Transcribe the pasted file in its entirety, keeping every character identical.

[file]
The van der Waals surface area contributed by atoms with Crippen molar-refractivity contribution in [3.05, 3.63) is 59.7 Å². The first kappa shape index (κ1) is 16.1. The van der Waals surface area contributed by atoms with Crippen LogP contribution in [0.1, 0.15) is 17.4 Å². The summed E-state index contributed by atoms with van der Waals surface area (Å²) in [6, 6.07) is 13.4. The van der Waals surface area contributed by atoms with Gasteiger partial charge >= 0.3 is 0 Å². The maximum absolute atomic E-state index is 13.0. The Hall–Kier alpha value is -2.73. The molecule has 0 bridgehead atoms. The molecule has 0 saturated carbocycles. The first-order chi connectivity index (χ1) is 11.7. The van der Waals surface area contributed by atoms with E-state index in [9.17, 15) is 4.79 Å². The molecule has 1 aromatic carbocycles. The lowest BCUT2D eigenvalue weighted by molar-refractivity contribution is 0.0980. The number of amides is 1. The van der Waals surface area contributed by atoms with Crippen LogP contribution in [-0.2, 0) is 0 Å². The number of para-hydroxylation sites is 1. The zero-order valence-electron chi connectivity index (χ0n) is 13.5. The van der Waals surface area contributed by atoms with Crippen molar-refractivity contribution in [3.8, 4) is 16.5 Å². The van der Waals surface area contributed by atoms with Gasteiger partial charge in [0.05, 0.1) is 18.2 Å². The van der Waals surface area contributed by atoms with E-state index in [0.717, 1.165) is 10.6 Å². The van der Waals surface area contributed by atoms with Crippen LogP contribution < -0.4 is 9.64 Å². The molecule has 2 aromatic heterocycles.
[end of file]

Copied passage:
The van der Waals surface area contributed by atoms with Crippen molar-refractivity contribution in [3.05, 3.63) is 59.7 Å². The first kappa shape index (κ1) is 16.1. The van der Waals surface area contributed by atoms with Crippen LogP contribution in [0.1, 0.15) is 17.4 Å². The summed E-state index contributed by atoms with van der Waals surface area (Å²) in [6, 6.07) is 13.4. The van der Waals surface area contributed by atoms with Gasteiger partial charge >= 0.3 is 0 Å². The maximum absolute atomic E-state index is 13.0. The Hall–Kier alpha value is -2.73. The molecule has 0 bridgehead atoms. The molecule has 0 saturated carbocycles. The first-order chi connectivity index (χ1) is 11.7. The van der Waals surface area contributed by atoms with E-state index in [9.17, 15) is 4.79 Å². The molecule has 1 aromatic carbocycles. The lowest BCUT2D eigenvalue weighted by molar-refractivity contribution is 0.0980. The number of amides is 1. The van der Waals surface area contributed by atoms with Crippen LogP contribution in [-0.2, 0) is 0 Å². The number of para-hydroxylation sites is 1. The zero-order valence-electron chi connectivity index (χ0n) is 13.5. The van der Waals surface area contributed by atoms with Crippen molar-refractivity contribution in [3.8, 4) is 16.5 Å². The van der Waals surface area contributed by atoms with Gasteiger partial charge in [0.05, 0.1) is 18.2 Å². The van der Waals surface area contributed by atoms with E-state index in [0.717, 1.165) is 10.6 Å². The van der Waals surface area contributed by atoms with Crippen LogP contribution < -0.4 is 9.64 Å². The molecule has 2 aromatic heterocycles.